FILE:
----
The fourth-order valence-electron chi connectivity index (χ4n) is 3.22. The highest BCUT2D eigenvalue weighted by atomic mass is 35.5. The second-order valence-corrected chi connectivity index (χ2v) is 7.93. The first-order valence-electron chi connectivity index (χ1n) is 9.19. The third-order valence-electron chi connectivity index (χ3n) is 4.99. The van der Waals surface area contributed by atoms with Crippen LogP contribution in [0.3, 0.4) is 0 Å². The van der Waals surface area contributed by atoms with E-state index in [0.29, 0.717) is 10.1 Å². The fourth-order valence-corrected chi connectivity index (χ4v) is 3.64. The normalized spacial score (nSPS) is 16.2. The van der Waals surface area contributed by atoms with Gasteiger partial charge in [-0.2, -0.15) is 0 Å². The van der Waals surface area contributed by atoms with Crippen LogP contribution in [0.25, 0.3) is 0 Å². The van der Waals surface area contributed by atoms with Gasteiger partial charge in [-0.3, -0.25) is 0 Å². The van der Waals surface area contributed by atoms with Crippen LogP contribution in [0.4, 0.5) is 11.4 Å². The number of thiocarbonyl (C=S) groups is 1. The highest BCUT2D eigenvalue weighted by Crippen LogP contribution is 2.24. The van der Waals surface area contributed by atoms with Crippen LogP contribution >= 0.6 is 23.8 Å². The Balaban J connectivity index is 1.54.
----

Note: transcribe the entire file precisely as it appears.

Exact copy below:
The fourth-order valence-electron chi connectivity index (χ4n) is 3.22. The highest BCUT2D eigenvalue weighted by atomic mass is 35.5. The second-order valence-corrected chi connectivity index (χ2v) is 7.93. The first-order valence-electron chi connectivity index (χ1n) is 9.19. The third-order valence-electron chi connectivity index (χ3n) is 4.99. The van der Waals surface area contributed by atoms with Crippen LogP contribution in [0.3, 0.4) is 0 Å². The van der Waals surface area contributed by atoms with E-state index in [0.29, 0.717) is 10.1 Å². The fourth-order valence-corrected chi connectivity index (χ4v) is 3.64. The normalized spacial score (nSPS) is 16.2. The van der Waals surface area contributed by atoms with Gasteiger partial charge in [-0.2, -0.15) is 0 Å². The van der Waals surface area contributed by atoms with Crippen LogP contribution in [0.25, 0.3) is 0 Å². The van der Waals surface area contributed by atoms with Gasteiger partial charge in [-0.3, -0.25) is 0 Å². The van der Waals surface area contributed by atoms with Crippen LogP contribution in [0.4, 0.5) is 11.4 Å². The number of thiocarbonyl (C=S) groups is 1. The highest BCUT2D eigenvalue weighted by Crippen LogP contribution is 2.24. The van der Waals surface area contributed by atoms with Crippen LogP contribution >= 0.6 is 23.8 Å². The Balaban J connectivity index is 1.54.